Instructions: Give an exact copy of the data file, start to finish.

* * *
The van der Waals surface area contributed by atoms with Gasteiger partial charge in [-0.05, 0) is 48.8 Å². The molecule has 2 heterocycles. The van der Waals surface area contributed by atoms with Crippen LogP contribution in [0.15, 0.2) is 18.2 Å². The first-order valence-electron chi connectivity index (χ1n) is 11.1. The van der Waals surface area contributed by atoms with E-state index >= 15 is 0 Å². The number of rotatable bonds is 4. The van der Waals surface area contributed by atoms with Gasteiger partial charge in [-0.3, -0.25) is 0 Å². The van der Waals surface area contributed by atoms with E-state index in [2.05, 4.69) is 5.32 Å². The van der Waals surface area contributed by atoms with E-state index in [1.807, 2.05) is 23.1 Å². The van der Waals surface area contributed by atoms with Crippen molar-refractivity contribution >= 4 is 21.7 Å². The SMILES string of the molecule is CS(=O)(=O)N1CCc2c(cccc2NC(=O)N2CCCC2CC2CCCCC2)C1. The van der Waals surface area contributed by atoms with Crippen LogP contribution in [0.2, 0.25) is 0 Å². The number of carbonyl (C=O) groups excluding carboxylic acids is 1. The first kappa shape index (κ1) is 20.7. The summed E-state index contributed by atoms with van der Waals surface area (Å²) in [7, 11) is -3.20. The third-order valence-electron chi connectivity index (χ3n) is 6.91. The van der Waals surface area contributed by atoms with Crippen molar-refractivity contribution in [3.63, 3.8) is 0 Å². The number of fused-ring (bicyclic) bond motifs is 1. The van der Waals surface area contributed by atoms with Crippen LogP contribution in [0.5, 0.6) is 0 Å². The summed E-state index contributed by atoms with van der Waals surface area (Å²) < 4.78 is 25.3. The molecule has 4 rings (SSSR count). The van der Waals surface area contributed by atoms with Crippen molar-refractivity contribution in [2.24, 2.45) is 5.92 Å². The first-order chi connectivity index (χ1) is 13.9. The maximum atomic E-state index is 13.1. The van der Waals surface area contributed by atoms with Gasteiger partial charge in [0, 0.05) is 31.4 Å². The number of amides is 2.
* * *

The van der Waals surface area contributed by atoms with Gasteiger partial charge in [-0.05, 0) is 48.8 Å². The molecule has 2 heterocycles. The van der Waals surface area contributed by atoms with Crippen LogP contribution in [0.15, 0.2) is 18.2 Å². The first-order valence-electron chi connectivity index (χ1n) is 11.1. The van der Waals surface area contributed by atoms with E-state index >= 15 is 0 Å². The number of rotatable bonds is 4. The van der Waals surface area contributed by atoms with Gasteiger partial charge in [-0.3, -0.25) is 0 Å². The van der Waals surface area contributed by atoms with E-state index in [2.05, 4.69) is 5.32 Å². The van der Waals surface area contributed by atoms with E-state index in [1.807, 2.05) is 23.1 Å². The van der Waals surface area contributed by atoms with Crippen molar-refractivity contribution >= 4 is 21.7 Å². The SMILES string of the molecule is CS(=O)(=O)N1CCc2c(cccc2NC(=O)N2CCCC2CC2CCCCC2)C1. The van der Waals surface area contributed by atoms with Crippen LogP contribution in [0.2, 0.25) is 0 Å². The number of carbonyl (C=O) groups excluding carboxylic acids is 1. The first kappa shape index (κ1) is 20.7. The summed E-state index contributed by atoms with van der Waals surface area (Å²) in [7, 11) is -3.20. The third-order valence-electron chi connectivity index (χ3n) is 6.91. The van der Waals surface area contributed by atoms with Crippen molar-refractivity contribution in [3.63, 3.8) is 0 Å². The number of fused-ring (bicyclic) bond motifs is 1. The van der Waals surface area contributed by atoms with Crippen LogP contribution in [0.5, 0.6) is 0 Å². The summed E-state index contributed by atoms with van der Waals surface area (Å²) < 4.78 is 25.3. The molecule has 4 rings (SSSR count). The van der Waals surface area contributed by atoms with Crippen molar-refractivity contribution in [2.24, 2.45) is 5.92 Å². The first-order chi connectivity index (χ1) is 13.9. The maximum atomic E-state index is 13.1. The van der Waals surface area contributed by atoms with Gasteiger partial charge in [0, 0.05) is 31.4 Å². The number of amides is 2.